Sunday, April 30, 2006

Diary of a Taperist - The Beginning of the End

I came out of my slumber this morning to meet up with Team Boyden - the crew that keeps me going when times are tough. As Mike mentioned, a flurry of emails resolved the issue, and we had our "reunion" run. This was one of the first times we were all together but in vastly disparate stages of running. Mike and Stephanie, just back from devouring Boston (though Mike claims it may have taken a chunk out of him as well) were in the "active recovery" mode - or the 'anti-taper', a mirror (yet oppositely charged) image of the standard 'taper'.

Jon and I have yet to compete in our marathons. Mine is next on the docket, racing next Sunday in Holyoke, Massachusetts. My friend Marc will run this one with me having just come off of an amazing 5k PR that's been 2 years in the making. A side note here - Marc has challenged his PR before unsuccessfully. But this time, there was no doubt in his mind (and therefore mine) that he would nail a new personal best. It is a testament to training: no surprises. You have a good indication of how things will be. This is not to say that there aren't some unknowns that stem from racing inexperience, new tactics, or even training methods that don't directly address key racing issues (fuel status in the final miles, say). But overall conditioning, endurance, speed, and strength can be gauged with some sort of accuracy from the feedback of training. Marc's training feedback had all the markings of a 5k PR under his control. Well done.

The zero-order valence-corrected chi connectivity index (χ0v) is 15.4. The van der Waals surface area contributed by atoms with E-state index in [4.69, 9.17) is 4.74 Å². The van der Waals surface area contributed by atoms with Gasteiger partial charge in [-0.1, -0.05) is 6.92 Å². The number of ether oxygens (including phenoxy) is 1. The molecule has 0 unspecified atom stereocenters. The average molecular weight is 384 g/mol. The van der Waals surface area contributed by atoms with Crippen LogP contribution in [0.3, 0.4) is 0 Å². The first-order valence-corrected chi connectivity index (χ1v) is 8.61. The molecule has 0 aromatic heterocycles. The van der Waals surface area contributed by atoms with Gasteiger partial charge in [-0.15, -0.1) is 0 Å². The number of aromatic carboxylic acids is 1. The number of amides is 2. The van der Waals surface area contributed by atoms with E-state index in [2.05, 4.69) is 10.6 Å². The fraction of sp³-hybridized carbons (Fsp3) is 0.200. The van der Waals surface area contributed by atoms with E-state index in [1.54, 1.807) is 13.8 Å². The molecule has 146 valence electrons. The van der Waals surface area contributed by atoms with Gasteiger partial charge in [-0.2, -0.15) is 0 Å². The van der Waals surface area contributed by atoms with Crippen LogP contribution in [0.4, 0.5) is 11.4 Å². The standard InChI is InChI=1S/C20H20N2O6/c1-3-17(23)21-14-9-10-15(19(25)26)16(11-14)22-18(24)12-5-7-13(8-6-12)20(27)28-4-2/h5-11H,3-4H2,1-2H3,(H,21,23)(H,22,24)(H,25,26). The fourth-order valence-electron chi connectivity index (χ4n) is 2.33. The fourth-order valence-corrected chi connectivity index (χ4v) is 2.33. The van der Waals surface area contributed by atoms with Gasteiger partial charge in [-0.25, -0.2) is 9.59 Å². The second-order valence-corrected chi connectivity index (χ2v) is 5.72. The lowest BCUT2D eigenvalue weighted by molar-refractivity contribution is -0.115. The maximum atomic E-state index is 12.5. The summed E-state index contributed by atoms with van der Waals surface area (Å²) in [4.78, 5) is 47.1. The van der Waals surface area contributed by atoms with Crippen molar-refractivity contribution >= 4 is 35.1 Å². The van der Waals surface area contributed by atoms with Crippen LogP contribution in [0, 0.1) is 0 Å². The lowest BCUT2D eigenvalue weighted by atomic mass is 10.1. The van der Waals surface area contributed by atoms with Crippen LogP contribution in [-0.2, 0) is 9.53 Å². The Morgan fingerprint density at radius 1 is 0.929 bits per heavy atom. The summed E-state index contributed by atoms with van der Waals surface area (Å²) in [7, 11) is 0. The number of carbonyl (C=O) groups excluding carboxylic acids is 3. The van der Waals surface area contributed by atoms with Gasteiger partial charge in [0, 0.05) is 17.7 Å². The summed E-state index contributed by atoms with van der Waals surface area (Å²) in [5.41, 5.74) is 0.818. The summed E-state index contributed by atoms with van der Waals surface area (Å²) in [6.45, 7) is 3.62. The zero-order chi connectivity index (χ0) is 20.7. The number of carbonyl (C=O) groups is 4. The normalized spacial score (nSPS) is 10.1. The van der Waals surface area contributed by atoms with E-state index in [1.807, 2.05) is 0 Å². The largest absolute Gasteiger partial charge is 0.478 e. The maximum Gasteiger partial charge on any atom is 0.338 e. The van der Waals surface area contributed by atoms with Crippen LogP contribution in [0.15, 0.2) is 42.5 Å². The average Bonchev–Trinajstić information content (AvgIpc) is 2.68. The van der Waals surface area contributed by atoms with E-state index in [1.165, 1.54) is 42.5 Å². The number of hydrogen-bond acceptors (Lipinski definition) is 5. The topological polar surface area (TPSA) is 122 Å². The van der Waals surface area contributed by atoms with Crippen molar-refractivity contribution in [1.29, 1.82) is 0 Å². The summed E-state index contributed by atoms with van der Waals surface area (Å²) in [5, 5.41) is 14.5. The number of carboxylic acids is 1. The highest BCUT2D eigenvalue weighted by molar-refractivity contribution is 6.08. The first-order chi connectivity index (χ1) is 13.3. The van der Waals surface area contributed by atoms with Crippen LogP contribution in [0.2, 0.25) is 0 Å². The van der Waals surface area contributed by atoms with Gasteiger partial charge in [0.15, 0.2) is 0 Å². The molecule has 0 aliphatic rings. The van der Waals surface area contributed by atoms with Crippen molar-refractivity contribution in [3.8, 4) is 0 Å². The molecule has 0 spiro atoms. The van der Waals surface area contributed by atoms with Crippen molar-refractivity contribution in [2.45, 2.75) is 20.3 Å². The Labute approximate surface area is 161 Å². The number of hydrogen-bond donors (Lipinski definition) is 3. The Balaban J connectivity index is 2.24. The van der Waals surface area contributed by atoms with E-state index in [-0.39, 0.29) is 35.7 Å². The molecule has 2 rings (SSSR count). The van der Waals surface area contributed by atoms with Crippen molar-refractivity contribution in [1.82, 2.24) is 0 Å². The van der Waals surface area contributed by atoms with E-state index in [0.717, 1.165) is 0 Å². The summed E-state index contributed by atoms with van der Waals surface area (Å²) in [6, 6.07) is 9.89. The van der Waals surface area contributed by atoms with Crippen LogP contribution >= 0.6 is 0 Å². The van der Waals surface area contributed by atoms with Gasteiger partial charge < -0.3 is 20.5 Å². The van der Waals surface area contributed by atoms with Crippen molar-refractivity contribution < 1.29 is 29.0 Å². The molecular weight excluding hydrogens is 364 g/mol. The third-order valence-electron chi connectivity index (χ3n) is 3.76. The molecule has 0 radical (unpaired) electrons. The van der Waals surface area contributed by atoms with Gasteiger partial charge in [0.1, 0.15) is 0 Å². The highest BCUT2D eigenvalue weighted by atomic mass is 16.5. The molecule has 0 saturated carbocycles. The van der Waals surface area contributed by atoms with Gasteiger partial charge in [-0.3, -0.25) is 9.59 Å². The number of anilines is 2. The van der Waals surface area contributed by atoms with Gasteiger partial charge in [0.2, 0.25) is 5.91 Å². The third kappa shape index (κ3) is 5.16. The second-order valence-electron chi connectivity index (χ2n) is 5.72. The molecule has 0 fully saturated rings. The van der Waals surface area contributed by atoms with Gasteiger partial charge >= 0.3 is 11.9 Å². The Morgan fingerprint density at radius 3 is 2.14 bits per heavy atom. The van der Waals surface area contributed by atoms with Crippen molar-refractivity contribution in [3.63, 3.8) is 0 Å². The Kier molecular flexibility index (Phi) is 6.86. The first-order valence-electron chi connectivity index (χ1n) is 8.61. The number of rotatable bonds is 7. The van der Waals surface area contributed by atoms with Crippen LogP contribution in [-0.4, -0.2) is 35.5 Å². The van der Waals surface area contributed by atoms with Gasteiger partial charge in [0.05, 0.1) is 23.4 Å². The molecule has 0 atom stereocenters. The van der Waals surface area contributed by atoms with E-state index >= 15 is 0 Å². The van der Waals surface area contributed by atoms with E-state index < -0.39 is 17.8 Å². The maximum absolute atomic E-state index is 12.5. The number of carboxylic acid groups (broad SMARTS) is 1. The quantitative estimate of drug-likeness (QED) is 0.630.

Well, let's see how his taper goes for Holyoke - ha! He doesn't like to taper and I'd be surprised if he did. Now Jon's holding out for the Sugarloaf Marathon. While I was dealing with my right leg, he was dealing with some sort of flu-bug. He lost 12 pounds over two weeks. Now he has 3 weeks to go and will be running the lightest he's ever ran. Perhaps he'll gain a few pounds as he recovers and tapers over the next 3 weeks.

We met at the usual time and place and we all padded out to Pulpit Rock per the advice of Stephanie. A rock formation sitting by itself on the beach about 20 feet high directly across from St. Andrews, NB. Crowned with an osprey nest, it is a sight to behold. The osprey thought we were a sight to behold too as they circled above blocking the sun with their wings and playing evil games with their shadows. A scene from The Birds was getting ready to happen as aunts, uncles, cousins, and other relations of chez Pulpit all arrived to look at the four beach runners. (I use the word "beach" loosely here because at flood tide there is no "beach").